Work to demolish the old building of Harajuku Station, a long-time symbol of Tokyo’s Harajuku district, a hub for young people, is set to start on Monday.
The demolition will put an end to the historic building, which was completed 96 years ago.
Famous for its triangular roof and a weathercock placed on the roof, the oldest wooden train station building in Tokyo was constructed in a Western style called half-timbering. It was completed in 1924 mainly for use by visitors to nearby Meiji Jingu, a large Shinto shrine, which was built in 1920.
The building of the station on the Yamanote Line of East Japan Railway Co., of JR East, survived World War II. The aged structure was replaced by the new Harajuku Station building in March this year.
“The wooden building with an idyllic exterior was easily accepted by citizens at the time of its completion when the so-called garden city concept that attaches importance to a suburban life and nature was spreading and people were starting to introduce the Western lifestyle,” Shigeru Onoda, an official at the Railway Technical Research Institute, said.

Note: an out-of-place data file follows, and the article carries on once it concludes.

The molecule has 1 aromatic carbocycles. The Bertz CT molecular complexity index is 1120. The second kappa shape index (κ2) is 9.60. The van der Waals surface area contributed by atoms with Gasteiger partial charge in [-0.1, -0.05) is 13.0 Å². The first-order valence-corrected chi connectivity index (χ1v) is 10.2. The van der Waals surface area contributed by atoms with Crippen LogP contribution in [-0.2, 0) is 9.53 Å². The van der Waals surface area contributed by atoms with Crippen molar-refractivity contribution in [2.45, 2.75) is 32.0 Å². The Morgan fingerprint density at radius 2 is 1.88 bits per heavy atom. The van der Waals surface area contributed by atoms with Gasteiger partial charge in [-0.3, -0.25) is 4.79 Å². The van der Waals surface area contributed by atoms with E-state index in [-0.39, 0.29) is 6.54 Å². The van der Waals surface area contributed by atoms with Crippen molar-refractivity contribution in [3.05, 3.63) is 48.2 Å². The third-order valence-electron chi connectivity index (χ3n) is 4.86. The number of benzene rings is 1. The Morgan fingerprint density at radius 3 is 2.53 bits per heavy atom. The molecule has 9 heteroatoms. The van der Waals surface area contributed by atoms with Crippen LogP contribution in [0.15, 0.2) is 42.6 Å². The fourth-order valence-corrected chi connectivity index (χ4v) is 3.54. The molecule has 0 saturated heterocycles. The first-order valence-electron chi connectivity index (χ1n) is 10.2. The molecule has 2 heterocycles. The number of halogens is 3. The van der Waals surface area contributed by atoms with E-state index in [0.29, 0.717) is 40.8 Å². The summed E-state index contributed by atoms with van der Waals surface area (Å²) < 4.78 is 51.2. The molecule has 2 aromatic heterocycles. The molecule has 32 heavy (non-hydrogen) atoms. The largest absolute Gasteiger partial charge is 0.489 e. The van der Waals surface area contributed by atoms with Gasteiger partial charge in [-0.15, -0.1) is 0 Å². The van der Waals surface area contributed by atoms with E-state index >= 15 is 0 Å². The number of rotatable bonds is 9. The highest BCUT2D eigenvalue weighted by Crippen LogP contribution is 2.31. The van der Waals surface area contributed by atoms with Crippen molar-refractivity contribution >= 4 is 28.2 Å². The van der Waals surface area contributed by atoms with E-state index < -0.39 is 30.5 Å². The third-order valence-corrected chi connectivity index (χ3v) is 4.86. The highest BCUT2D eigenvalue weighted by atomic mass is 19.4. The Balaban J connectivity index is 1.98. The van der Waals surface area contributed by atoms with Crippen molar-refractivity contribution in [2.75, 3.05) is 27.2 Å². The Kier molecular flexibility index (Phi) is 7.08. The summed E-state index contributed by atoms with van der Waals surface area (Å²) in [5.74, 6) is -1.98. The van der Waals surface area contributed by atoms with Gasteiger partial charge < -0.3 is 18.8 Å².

According a document compiled by the now-defunct Japanese National Railways, about 10 incendiary bombs hit the former Harajuku Station building in an airstrike in April 1945 in the final phase of the war, but the structure escaped being destroyed by a fire because none of the bombs exploded.
Areas around the station were burned to the ground in the war, but achieved a marked recovery in the postwar economic boom. The Yoyogi national stadium, which is about a five-minute walk from the station was used as the venue for swimming and other events in the 1964 Tokyo Olympics.
Later, a road near Harajuku Station was opened to pedestrians as a vehicle-free zone, with young people, such as “takenoko-zoku” (bamboo shoot tribe), referring to people dancing to disco music in colorful costumes, flocking to the area.
The station is also close to Takeshita-dori, a major Harajuku area street crammed with fashion and sweets shops, and to the Omotesando high-end district.
The old Harajuku Station building ended its service in March this year, and is set to be dismantled as it does not meet fireproof standards.
Some parts, such as stained glass, remain intact in the station building since its completion, according to JR East. After the building is demolished, a replica of its exterior is planned to be constructed near the new Harajuku Station building, partially using materials from the old building.
“It feels like an era is ending,” Toichi Shinohara, 79, who was born and raised in the Harajuku district, said.
“I’m saddened that the old Harajuku Station building will be destroyed, but I feel relieved that a replica with the same design is set to be built,” said Shinohara, who heads a local community association. “I’d like to thank (the old station building) for serving us for a long period of time,” he said.